This decade-plus long contract will not only boost the might of the US Air Force, but will stuff the wallets of investors’ who buy into these critical technology stocks…
It’s going to be the biggest overhaul to the Air Force in recent memory.
Hard to believe, but it’s been almost fifty years since the last of the mammoth Boeing (NYSE:BA) KC-135 refueling planes were introduced into the Air Force fleet.
These giant airliners were tasked with refueling fighter jets and bombers during the Vietnam War and later during Operation Desert Storm.
More than 700 of them were manufactured — and shockingly, a few hundred are still in service to this day.
Some studies have concluded that many of them are actually capable of being flown until 2040.
But as the speed of technology would have it, the existing KC-135s are clearly past their prime and getting increasingly expensive to maintain.
The Air Force did make a slight improvement to its fleet of refuelers in the 1980s when 60 McDonnell Douglas KC-10 tankers were built.
However, the KC-10s only make up a fraction of the 480 refuelers that continue to service the military’s aircrafts today (which goes to show how vital the old KC-135s are, despite their high maintenance costs).
If anything, the time to replace the aging tankers is long overdue. At this point, the cost effectiveness of having new planes in service is a no-brainer.
Thankfully, the Air Force recognized this early and in 2011, the decision was finally made to begin the process of retiring its half-century old fleet.
Introducing the Boeing KC-46 (see image above).
A military version of Boeing’s 767 commercial airliner, the KC-46 was selected by the Air Force to replace the oldest of its KC-135s.
It’s larger than its predecessor in nearly every way, along with a higher transfer fuel load and seating for up to 114 passengers (versus KC-135’s 37 seats).
One of the most impressive features is its cruising range, which is about 5-times what the KC-135 is able to fly, thus allowing it to better service other aircraft over longer distances.
The contract calls for Boeing to build 179 tankers, with the first 18 expected to be in service by 2017.
Each plane will cost between $250 and $300 million, bringing the total contract’s value to $52 billion.
No doubt it’s a major win for Boeing, but investors will be happy to know that a number of Boeing’s suppliers are also set to cash in on this huge project.
The Dream Team
According to Boeing, the KC-46 Tanker team will include more than 800 suppliers across 40 states — and provide nearly 50,000 jobs over the life time of the project.
The more notable publicly traded names include:
- Cobham plc (LSE:COB) ~ Davenport, Iowa: Refueling systems, including wing aerial refueling pods and centerline drogue system
- Eaton Aerospace (NYSE:ETN): Electromechanical and cargo door actuation systems (Grand Rapids, Mich.); hydraulic and fuel distribution subcomponents (Jackson, Mich.)
- GE Aviation Systems (NYSE:GE) ~ Grand Rapids, Mich. and Clearwater, Fla.: Mission control system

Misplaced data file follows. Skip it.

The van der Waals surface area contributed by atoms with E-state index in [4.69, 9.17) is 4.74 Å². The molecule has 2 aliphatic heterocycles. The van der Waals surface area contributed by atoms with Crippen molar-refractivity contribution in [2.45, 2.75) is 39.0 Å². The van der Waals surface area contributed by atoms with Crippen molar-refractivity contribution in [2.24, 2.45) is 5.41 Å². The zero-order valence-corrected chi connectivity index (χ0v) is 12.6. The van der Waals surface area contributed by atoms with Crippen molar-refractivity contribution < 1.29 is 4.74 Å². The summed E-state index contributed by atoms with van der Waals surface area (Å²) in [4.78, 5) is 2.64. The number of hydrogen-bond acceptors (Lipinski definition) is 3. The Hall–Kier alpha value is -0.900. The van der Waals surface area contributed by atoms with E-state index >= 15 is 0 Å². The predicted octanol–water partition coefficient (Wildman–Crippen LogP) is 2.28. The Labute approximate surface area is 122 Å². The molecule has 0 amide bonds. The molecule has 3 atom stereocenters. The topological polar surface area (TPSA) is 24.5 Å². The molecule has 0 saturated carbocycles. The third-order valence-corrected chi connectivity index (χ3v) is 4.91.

- Goodrich (NYSE:GR): Interiors (Colorado); landing gear (Ontario, Canada)
- Honeywell (NYSE:HON): Auxiliary power unit (Phoenix); cabin pressure control system (Tucson, Ariz.), air data inertial navigation (Coon Rapids, Minn.); lighting (Urbana, Ohio)
- Moog Inc. (NYSE:MOG.A): Electro-hydraulic servo valves, actuators, stabilize trim controls, leading edge slat actuator, inboard/outboard leading edge rotary actuators, autopilot actuators, elevator feel system (East Aurora, N.Y.; Wolverhampton, UK); refueling boom actuators (Torrance, Calif.)
- Northrop Grumman (NYSE:NOC) ~ Rolling Meadows, Ill.: Large Aircraft Infrared Countermeasures (LAIRCM)
- Parker Aerospace (NYSE:PH) ~ Arizona, California, Florida, Georgia, Michigan, New York, North Carolina, Ohio, Texas and Utah: Refueling components including the receptacle door actuator, aerial refueling interface control system, and wing refueling pod hydraulic power packs; primary flight controls and fuel equipment; pneumatic, fluid conveyance, and hydraulic equipment
- Pratt & Whitney — a subsidiary of United Technologies (NYSE:UTX) ~ Middletown, Conn.: Engines
- Raytheon Company (NYSE:RTN) ~ El Segundo, Calif.: Digital radar warning receiver and digital anti-jam receiver GPS
- Rockwell Collins (NYSE:COL) ~ Cedar Rapids, Iowa: Integrated display system featuring 15.1-inch diagonal crystal displays built on proven technology from the commercial 787; tactical situational awareness system; remote vision system 3-D and 2-D technology for the boom operator; communications, navigation, surveillance, networking and flight control systems
- Spirit AeroSystems (NYSE:SPR): Forward fuselage section; strut; nacelle components to include inlet, fan cowl and core cowl; fixed fan duct (Wichita, Kan.); fixed leading edge (Prestwick, Scotland)
- Triumph Group Inc. (NYSE:TGI): Horizontal stabilizer and aft body section, including pressure bulkhead; wing center section, doors, nacelles and other components including cowl doors, seal depressor panels, acoustic panels and aft wheel well bulkhead
- Woodward Inc. (NASDAQ:WWD) ~ Skokie, Ill.: Several elements of the aerial refueling boom, including the sensor system, control unit, and telescopic and flight control sticks.
While all of them will be happy to see their revenues rise over the next dozen years, investors should pay close attention to the companies that are taking on the more significant and eye-catching components.
Their roles are likely to garner greater media attention, which should help move the needle for investors, granted there are no technical hiccups during production.
In particular, keep an eye on TGI, COL, UTX, PH, and NOC.